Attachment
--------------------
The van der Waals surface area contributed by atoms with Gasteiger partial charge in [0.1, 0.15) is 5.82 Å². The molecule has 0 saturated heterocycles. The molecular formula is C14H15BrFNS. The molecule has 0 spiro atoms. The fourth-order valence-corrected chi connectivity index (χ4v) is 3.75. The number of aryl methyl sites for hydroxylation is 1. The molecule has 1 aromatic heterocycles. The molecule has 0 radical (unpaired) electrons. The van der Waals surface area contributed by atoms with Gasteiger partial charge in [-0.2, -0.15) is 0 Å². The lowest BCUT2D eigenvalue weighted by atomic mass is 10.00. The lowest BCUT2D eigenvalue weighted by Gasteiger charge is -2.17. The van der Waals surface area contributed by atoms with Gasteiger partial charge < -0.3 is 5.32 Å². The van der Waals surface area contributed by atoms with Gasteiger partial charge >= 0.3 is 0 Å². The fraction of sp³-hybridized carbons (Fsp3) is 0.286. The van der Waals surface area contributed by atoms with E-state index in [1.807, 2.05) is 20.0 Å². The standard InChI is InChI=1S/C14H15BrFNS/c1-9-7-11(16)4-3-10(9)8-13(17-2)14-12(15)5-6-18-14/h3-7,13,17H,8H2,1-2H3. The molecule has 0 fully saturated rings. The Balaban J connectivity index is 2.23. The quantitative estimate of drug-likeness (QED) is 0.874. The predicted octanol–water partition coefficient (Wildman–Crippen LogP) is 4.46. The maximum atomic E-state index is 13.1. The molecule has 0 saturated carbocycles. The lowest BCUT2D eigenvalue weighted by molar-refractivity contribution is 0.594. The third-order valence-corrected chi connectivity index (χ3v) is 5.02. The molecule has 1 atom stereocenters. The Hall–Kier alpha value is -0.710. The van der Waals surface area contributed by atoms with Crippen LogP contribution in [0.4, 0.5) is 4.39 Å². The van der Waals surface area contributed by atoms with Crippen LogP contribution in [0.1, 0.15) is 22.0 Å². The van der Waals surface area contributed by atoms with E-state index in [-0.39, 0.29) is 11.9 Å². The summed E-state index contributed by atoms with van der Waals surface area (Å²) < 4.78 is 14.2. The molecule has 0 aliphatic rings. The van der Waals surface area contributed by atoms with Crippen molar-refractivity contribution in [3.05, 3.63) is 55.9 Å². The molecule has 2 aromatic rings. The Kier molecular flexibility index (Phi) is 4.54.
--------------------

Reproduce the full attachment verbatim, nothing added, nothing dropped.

The van der Waals surface area contributed by atoms with Gasteiger partial charge in [0.1, 0.15) is 5.82 Å². The molecule has 0 saturated heterocycles. The molecular formula is C14H15BrFNS. The molecule has 0 spiro atoms. The fourth-order valence-corrected chi connectivity index (χ4v) is 3.75. The number of aryl methyl sites for hydroxylation is 1. The molecule has 1 aromatic heterocycles. The molecule has 0 radical (unpaired) electrons. The van der Waals surface area contributed by atoms with Gasteiger partial charge in [-0.2, -0.15) is 0 Å². The lowest BCUT2D eigenvalue weighted by atomic mass is 10.00. The lowest BCUT2D eigenvalue weighted by Gasteiger charge is -2.17. The van der Waals surface area contributed by atoms with Gasteiger partial charge < -0.3 is 5.32 Å². The van der Waals surface area contributed by atoms with Gasteiger partial charge >= 0.3 is 0 Å². The fraction of sp³-hybridized carbons (Fsp3) is 0.286. The van der Waals surface area contributed by atoms with E-state index in [1.807, 2.05) is 20.0 Å². The standard InChI is InChI=1S/C14H15BrFNS/c1-9-7-11(16)4-3-10(9)8-13(17-2)14-12(15)5-6-18-14/h3-7,13,17H,8H2,1-2H3. The molecule has 0 fully saturated rings. The Balaban J connectivity index is 2.23. The quantitative estimate of drug-likeness (QED) is 0.874. The predicted octanol–water partition coefficient (Wildman–Crippen LogP) is 4.46. The maximum atomic E-state index is 13.1. The molecule has 0 saturated carbocycles. The lowest BCUT2D eigenvalue weighted by molar-refractivity contribution is 0.594. The third-order valence-corrected chi connectivity index (χ3v) is 5.02. The molecule has 1 atom stereocenters. The Hall–Kier alpha value is -0.710. The van der Waals surface area contributed by atoms with Crippen LogP contribution in [0.4, 0.5) is 4.39 Å². The van der Waals surface area contributed by atoms with Crippen LogP contribution in [0.1, 0.15) is 22.0 Å². The van der Waals surface area contributed by atoms with E-state index in [-0.39, 0.29) is 11.9 Å². The summed E-state index contributed by atoms with van der Waals surface area (Å²) < 4.78 is 14.2. The molecule has 0 aliphatic rings. The van der Waals surface area contributed by atoms with Crippen molar-refractivity contribution in [3.05, 3.63) is 55.9 Å². The molecule has 2 aromatic rings. The Kier molecular flexibility index (Phi) is 4.54.